Shelters which work on the individual animal level (such as Sandpoint’s Panhandle Animal Shelter (PAS)) take a far different approach. These facilities focus on the animals in their care and often refuse euthanasia as an alternative. This is highly effective publicly –as it is far easier on the personnel as well as the animals – in attracting volunteers who are able to maintain a certain philosophical loftiness and avoid the chronic depression suffered by many shelter personnel involved in euthanasias. Anyone with any sense would rather work in one of these facilities; however, there is a major problem which abruptly precludes their success –THEY FILL UP. Since animals are never removed from the facility, other than by adoption, they become increasingly crowded and unhealthy. The shelter personnel may resort to “window shopping” animals at local grocery stores or community events in an attempt to reduce the over abundance. They are reluctant to increase adoption fees, which might preclude some adoptions, thereby further limiting their own resources. They stop spaying and neutering pets until after adoption to avoid the additional costs. Regardless of their methods, eventually they fill up and must turn animals away. This is the current state of affairs at PAS.

The “Individual” shelters, unless aided by another local “Population” shelter, become little more than boarding facilities and adoption centers for a limited number of animals. Even attempts at creating foster homes (which also eventually fill up) fail miserably at controlling the animal over-population issue and the resulting continual flow of stray animals needing help.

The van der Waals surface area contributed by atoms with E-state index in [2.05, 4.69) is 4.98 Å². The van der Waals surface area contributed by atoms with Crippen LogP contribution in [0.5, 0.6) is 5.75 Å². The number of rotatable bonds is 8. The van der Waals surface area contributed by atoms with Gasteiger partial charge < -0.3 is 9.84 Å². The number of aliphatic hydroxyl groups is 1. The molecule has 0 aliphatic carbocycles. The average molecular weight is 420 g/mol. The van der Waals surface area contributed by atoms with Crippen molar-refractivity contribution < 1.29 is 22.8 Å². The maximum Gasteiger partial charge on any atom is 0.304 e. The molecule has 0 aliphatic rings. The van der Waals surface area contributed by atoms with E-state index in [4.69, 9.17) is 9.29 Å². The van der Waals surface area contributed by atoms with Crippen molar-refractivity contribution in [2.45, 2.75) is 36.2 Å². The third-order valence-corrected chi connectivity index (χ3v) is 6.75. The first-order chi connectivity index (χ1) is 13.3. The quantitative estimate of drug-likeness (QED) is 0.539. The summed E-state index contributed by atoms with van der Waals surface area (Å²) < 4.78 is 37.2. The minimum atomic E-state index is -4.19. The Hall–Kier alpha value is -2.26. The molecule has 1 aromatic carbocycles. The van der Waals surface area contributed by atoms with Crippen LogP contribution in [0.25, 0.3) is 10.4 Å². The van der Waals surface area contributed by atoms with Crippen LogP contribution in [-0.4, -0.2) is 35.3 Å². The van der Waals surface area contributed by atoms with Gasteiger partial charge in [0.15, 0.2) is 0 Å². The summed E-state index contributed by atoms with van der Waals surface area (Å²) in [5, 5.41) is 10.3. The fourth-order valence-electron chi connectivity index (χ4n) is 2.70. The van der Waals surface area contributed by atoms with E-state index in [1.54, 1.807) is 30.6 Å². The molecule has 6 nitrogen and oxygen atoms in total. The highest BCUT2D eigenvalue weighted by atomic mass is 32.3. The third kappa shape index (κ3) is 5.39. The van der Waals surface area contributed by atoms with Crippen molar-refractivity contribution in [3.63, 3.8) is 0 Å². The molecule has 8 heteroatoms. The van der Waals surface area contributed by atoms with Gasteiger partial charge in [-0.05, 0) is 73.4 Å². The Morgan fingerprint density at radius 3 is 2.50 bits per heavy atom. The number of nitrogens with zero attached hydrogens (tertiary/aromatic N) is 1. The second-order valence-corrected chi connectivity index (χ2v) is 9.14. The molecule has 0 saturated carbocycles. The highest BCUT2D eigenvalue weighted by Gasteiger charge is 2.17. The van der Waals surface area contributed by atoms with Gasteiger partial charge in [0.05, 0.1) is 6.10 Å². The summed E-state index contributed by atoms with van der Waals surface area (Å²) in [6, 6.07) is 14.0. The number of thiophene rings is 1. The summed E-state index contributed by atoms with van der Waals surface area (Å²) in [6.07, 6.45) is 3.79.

In conclusion, if an area can support only one shelter, it needs to be a “Population” shelter. Ideally, however, more than one shelter may be feasible and thus the “Individual” shelters can operate successfully. In Spokane, the Spokanimal shelter operates as a “no-kill” facility but they strictly refuse any animal considered un-adoptable and close their doors when they are full. The Spokane Humane Society fills the necessary role as a population control facility.

The board and the staff of PAS are well-intentioned and compassionate people whose refusal to deal at the population level has pushed the “killing fields” to local veterinary hospitals and into the woods and fields of our community. Starvation and exposure, especially during our winters, will once again serve to limit the populations.

Few people, even those working at our local shelters, understand the distinction of these two goals and the enormity the problem in North Idaho. In the last year at North Idaho Animal Hospital in Sandpoint, the numbers of stray animals brought into our facility by frustrated community members, turned away by the shelter, has increased dramatically. The sheriff’s department has reported a dramatic rise in animal related calls and has also displayed frustration at the situation.

It is time that we in Bonner County demand either a county-run shelter or another private shelter whose goal is firmly tied to the population problem and, through education and legislation, to ceasing the continual propagation of unwanted animals. Currently the situation is not widely noticed or understood, but the problem is growing. If not for the severe North Idaho winters our streets might come to resemble those of Mexico.

Robert Pierce, DVM

North Idaho Animal Hospital

Sandpoint, Idaho